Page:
One of my first consultancy projects is looking at strengthening the open source ecosystem, and as part of it, I’ve been catching up on research that might help inform next steps - such as Nadia Eghbal’s 2020 book, ‘Working in Public: The Making and Maintenance of Open Source Software’.

It’s a great read, and articulates well some inconsistencies and struggles that I’ve anecdotally heard of and wondered about - such as the contradictions inherent in how we think about the health of open source projects and contributors. For example, the role of creating an open source project - that is, coming up with an idea (usually to meet a specific need) and writing the code for it - is significantly different to other roles that are also necessary for that project to get lots of contributions, such as documentation, onboarding new contributors, reviewing their contributions, and maintaining that project. However, those other roles may be far less interesting to the initiator of the project - and the way in which the contributions graph on Github is structured means that pushing code is more valued than responding to pull requests (though there are some interesting projects and approaches to countering that, such as All Contributors).

At a time when I feel like many in the spaces I’m in are valuing the role of maintenance, I found this description particularly illustrative:

An open source maintainer… is expected to maintain the code they published for as long as people use it. In some cases, this could be literally decades, unless the maintainer formally steps away from the project. This is the equivalent of a writer being asked to edit and make changes to the same book every day, into perpetuity, long after they’ve reaped the initial financial and reputational rewards from its creation. (p96)

I feel like that description makes it really clear how the structures around maintenance of open source projects are so unique and actually make little sense. She draws a distinction between two often-conflated parts of open source, too:

I’d like to… argue that managing open source code requires separating its production from consumption: treating them as not one but two types of economic goods. Anyone can consume code, but only a limited number of people can produce it.

So the issue really, when it comes to strengthening the open source ecosystem, seems to be less about supporting consumers of code and more about introducing more nuance into how we consider ‘producers’ of the code. It’s startling to consider that the way in which we consider ‘success’ of an open source project (eg. lots of contributors, lots of users, been going for a long time) is actually often not what the author of that project wants, because that means they have to do a lot more work that is very far removed from their original role of writing the code for that project.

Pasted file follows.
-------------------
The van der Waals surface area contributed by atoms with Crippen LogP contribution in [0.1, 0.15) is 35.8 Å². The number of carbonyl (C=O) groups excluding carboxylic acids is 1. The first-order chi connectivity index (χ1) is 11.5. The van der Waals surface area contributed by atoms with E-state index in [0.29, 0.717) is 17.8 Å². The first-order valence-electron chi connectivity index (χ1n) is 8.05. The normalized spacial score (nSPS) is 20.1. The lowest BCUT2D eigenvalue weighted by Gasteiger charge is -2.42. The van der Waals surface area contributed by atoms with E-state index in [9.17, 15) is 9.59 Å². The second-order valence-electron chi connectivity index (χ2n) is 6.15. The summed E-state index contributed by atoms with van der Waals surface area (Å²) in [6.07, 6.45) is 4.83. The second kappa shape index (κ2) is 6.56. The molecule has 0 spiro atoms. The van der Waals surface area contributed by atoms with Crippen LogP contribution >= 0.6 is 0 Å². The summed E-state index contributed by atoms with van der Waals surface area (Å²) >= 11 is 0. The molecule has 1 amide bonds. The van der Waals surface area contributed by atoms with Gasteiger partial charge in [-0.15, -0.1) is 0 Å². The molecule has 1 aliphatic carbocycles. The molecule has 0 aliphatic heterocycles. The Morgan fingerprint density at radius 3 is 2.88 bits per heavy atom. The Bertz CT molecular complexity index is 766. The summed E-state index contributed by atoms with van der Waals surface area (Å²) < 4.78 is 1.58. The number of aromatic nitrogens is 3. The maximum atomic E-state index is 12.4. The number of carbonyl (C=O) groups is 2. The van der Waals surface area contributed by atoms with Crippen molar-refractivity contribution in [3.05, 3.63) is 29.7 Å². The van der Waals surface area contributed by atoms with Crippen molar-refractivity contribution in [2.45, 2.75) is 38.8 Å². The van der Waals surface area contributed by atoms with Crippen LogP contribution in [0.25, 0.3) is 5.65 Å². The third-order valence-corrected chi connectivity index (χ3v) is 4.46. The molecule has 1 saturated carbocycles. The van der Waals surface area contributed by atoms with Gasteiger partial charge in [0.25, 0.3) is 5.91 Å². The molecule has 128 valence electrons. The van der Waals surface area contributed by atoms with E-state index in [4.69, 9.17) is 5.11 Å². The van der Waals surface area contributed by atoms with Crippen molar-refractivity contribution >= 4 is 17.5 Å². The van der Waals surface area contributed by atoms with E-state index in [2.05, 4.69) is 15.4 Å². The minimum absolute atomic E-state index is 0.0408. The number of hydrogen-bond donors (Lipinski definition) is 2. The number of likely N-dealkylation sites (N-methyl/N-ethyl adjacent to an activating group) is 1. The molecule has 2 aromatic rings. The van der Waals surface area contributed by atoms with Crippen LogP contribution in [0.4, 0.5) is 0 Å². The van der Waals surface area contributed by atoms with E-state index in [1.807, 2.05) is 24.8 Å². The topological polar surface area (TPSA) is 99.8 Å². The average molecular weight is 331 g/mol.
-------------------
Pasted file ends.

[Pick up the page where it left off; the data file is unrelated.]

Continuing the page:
Eghbal describes how in the case of open source projects, which can be used over and over again at no cost to the author, the real problem comes with how the open source producer’s attention is used:

“A tragedy of the commons occurs not from consumers over-appropriating the content itself, but from consumers over-appropriating a creator’s attention” - noting that every pull request, every new person who wants to join the project, every request for a new feature, every maintenance update - requires attention and time, and that those roles and tasks might just not be that interesting for the person who made the project (often in their spare time, and often for fun or to meet their own specific need).

In fact, increasing the diversity of contributors to a project (eg. by lowering the barrier to entry) may well create too much work (too many new people to onboard, many pull requests that need a close review or back-and-forth on) for the maintainer(s), which means that it might actually be in the best interest of whoever’s project it is to just keep the contributors to a minimum. That feels counterintuitive to me in many ways, especially recognising the value of a diverse group of collaborators, but as Eghbal describes it in practical terms, and noting the ways in which open source contributions are valued and rewarded (or not), I can see why this may be the case. Especially when a project is just run by one person, without community infrastructure, there are a lot of roles and tasks that can suddenly pop up when a project gains in popularity, and as illustrated with the quote above about the longevity of maintenance, these don’t go away over time.

So how, in the long run, can we both incentivise healthy (resilient, sustainable) communities around projects, while recognising that many different types of people need to contribute to make that happen; and also that the attention of producers of open source code is limited and sometimes people need to step away? It seems like having an easier sunsetting process (or retirement, if specific people want to step away from projects) might help subvert the expectations that people will stay with projects for as long as they’re going. Or, better metrics or ways of recognising non-code contributions (noting that we measure what we care about) on platforms like Github (to flag, Gitlab already recognises more contributions than just code).

Anyway. I’ll be reading more on this in the coming weeks, and would love any suggestions for where to look or who to talk to!